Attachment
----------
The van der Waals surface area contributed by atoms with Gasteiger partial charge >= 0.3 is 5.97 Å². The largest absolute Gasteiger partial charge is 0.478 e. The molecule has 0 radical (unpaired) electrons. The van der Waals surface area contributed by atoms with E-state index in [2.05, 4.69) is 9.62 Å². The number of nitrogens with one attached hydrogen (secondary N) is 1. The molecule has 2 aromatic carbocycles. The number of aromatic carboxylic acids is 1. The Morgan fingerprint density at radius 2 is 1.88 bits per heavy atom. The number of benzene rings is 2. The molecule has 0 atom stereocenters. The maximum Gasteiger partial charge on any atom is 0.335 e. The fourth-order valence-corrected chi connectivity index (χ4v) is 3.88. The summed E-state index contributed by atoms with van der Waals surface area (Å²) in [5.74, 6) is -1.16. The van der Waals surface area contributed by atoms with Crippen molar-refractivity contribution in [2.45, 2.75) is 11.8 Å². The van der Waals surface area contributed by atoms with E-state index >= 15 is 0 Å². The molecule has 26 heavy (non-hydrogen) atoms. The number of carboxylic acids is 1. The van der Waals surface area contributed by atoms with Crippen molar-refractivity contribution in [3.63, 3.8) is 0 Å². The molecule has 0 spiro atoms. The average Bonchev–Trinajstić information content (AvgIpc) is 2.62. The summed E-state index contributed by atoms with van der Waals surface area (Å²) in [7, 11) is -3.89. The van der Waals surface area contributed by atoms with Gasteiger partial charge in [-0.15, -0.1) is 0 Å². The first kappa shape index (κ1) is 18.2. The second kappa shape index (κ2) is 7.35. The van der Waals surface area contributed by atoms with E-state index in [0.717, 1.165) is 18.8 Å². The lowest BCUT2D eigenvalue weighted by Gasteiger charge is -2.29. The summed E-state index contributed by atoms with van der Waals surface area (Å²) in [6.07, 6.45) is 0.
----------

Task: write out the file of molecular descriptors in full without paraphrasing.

The van der Waals surface area contributed by atoms with Gasteiger partial charge >= 0.3 is 5.97 Å². The largest absolute Gasteiger partial charge is 0.478 e. The molecule has 0 radical (unpaired) electrons. The van der Waals surface area contributed by atoms with E-state index in [2.05, 4.69) is 9.62 Å². The number of nitrogens with one attached hydrogen (secondary N) is 1. The molecule has 2 aromatic carbocycles. The number of aromatic carboxylic acids is 1. The Morgan fingerprint density at radius 2 is 1.88 bits per heavy atom. The number of benzene rings is 2. The molecule has 0 atom stereocenters. The maximum Gasteiger partial charge on any atom is 0.335 e. The fourth-order valence-corrected chi connectivity index (χ4v) is 3.88. The summed E-state index contributed by atoms with van der Waals surface area (Å²) in [5.74, 6) is -1.16. The van der Waals surface area contributed by atoms with Crippen molar-refractivity contribution in [2.45, 2.75) is 11.8 Å². The van der Waals surface area contributed by atoms with E-state index >= 15 is 0 Å². The molecule has 26 heavy (non-hydrogen) atoms. The number of carboxylic acids is 1. The van der Waals surface area contributed by atoms with Crippen molar-refractivity contribution in [3.63, 3.8) is 0 Å². The molecule has 0 spiro atoms. The average Bonchev–Trinajstić information content (AvgIpc) is 2.62. The summed E-state index contributed by atoms with van der Waals surface area (Å²) in [7, 11) is -3.89. The van der Waals surface area contributed by atoms with Gasteiger partial charge in [-0.15, -0.1) is 0 Å². The first kappa shape index (κ1) is 18.2. The second kappa shape index (κ2) is 7.35. The van der Waals surface area contributed by atoms with E-state index in [0.717, 1.165) is 18.8 Å². The lowest BCUT2D eigenvalue weighted by Gasteiger charge is -2.29. The summed E-state index contributed by atoms with van der Waals surface area (Å²) in [6.07, 6.45) is 0.